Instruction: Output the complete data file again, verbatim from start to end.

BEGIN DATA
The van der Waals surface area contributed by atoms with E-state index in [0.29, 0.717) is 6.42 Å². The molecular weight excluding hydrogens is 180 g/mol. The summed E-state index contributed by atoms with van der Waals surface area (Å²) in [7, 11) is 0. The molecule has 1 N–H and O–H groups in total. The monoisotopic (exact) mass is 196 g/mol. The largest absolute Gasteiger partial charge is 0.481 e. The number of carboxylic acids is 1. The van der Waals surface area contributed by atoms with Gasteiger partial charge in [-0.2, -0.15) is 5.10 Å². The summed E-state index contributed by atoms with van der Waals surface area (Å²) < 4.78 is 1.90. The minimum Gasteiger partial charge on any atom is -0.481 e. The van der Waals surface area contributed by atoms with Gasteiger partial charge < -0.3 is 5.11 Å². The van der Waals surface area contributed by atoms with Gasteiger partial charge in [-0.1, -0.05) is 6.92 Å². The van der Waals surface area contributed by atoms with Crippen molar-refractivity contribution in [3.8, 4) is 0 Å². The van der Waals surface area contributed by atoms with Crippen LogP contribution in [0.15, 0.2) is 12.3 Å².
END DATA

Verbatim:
The van der Waals surface area contributed by atoms with E-state index in [0.29, 0.717) is 6.42 Å². The molecular weight excluding hydrogens is 180 g/mol. The summed E-state index contributed by atoms with van der Waals surface area (Å²) in [7, 11) is 0. The molecule has 1 N–H and O–H groups in total. The monoisotopic (exact) mass is 196 g/mol. The largest absolute Gasteiger partial charge is 0.481 e. The number of carboxylic acids is 1. The van der Waals surface area contributed by atoms with Gasteiger partial charge in [-0.2, -0.15) is 5.10 Å². The summed E-state index contributed by atoms with van der Waals surface area (Å²) < 4.78 is 1.90. The minimum Gasteiger partial charge on any atom is -0.481 e. The van der Waals surface area contributed by atoms with Gasteiger partial charge < -0.3 is 5.11 Å². The van der Waals surface area contributed by atoms with Gasteiger partial charge in [-0.1, -0.05) is 6.92 Å². The van der Waals surface area contributed by atoms with Crippen molar-refractivity contribution in [3.8, 4) is 0 Å². The van der Waals surface area contributed by atoms with Crippen LogP contribution in [0.15, 0.2) is 12.3 Å².